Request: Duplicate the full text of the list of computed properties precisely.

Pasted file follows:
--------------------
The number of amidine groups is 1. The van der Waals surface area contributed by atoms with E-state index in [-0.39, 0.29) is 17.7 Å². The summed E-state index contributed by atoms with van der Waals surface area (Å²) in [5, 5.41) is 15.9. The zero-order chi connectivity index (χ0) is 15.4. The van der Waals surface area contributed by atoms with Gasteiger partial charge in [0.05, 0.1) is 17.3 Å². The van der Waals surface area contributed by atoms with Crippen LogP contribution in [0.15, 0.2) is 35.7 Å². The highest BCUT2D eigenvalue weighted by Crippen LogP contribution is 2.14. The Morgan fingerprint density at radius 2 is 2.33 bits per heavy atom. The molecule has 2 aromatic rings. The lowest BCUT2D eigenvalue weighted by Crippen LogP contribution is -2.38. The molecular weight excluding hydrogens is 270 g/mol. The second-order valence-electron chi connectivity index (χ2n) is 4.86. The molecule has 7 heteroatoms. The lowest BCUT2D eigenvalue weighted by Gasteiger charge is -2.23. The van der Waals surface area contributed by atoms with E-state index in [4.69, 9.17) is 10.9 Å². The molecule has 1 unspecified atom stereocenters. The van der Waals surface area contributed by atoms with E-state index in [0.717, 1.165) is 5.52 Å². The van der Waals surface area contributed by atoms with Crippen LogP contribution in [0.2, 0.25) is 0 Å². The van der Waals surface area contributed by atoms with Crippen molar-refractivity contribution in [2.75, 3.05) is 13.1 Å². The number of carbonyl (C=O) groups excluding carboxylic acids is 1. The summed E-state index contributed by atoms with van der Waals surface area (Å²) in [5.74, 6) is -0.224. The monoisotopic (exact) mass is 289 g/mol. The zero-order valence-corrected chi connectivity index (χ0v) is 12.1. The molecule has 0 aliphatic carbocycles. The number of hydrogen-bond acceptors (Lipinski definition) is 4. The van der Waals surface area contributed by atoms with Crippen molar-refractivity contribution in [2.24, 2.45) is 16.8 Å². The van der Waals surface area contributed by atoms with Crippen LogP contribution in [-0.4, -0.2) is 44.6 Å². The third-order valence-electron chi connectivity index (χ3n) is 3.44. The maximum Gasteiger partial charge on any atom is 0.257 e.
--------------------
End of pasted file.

The number of amidine groups is 1. The van der Waals surface area contributed by atoms with E-state index in [-0.39, 0.29) is 17.7 Å². The summed E-state index contributed by atoms with van der Waals surface area (Å²) in [5, 5.41) is 15.9. The zero-order chi connectivity index (χ0) is 15.4. The van der Waals surface area contributed by atoms with Gasteiger partial charge in [0.05, 0.1) is 17.3 Å². The van der Waals surface area contributed by atoms with Crippen LogP contribution in [0.15, 0.2) is 35.7 Å². The highest BCUT2D eigenvalue weighted by Crippen LogP contribution is 2.14. The Morgan fingerprint density at radius 2 is 2.33 bits per heavy atom. The molecule has 2 aromatic rings. The lowest BCUT2D eigenvalue weighted by Crippen LogP contribution is -2.38. The molecular weight excluding hydrogens is 270 g/mol. The second-order valence-electron chi connectivity index (χ2n) is 4.86. The molecule has 7 heteroatoms. The lowest BCUT2D eigenvalue weighted by Gasteiger charge is -2.23. The van der Waals surface area contributed by atoms with E-state index in [4.69, 9.17) is 10.9 Å². The molecule has 1 unspecified atom stereocenters. The van der Waals surface area contributed by atoms with E-state index in [0.717, 1.165) is 5.52 Å². The van der Waals surface area contributed by atoms with Crippen LogP contribution in [0.2, 0.25) is 0 Å². The van der Waals surface area contributed by atoms with Crippen molar-refractivity contribution in [2.75, 3.05) is 13.1 Å². The number of carbonyl (C=O) groups excluding carboxylic acids is 1. The summed E-state index contributed by atoms with van der Waals surface area (Å²) in [5.74, 6) is -0.224. The monoisotopic (exact) mass is 289 g/mol. The zero-order valence-corrected chi connectivity index (χ0v) is 12.1. The molecule has 0 aliphatic carbocycles. The number of hydrogen-bond acceptors (Lipinski definition) is 4. The van der Waals surface area contributed by atoms with Crippen molar-refractivity contribution in [2.24, 2.45) is 16.8 Å². The van der Waals surface area contributed by atoms with Crippen LogP contribution in [-0.4, -0.2) is 44.6 Å². The third-order valence-electron chi connectivity index (χ3n) is 3.44. The maximum Gasteiger partial charge on any atom is 0.257 e.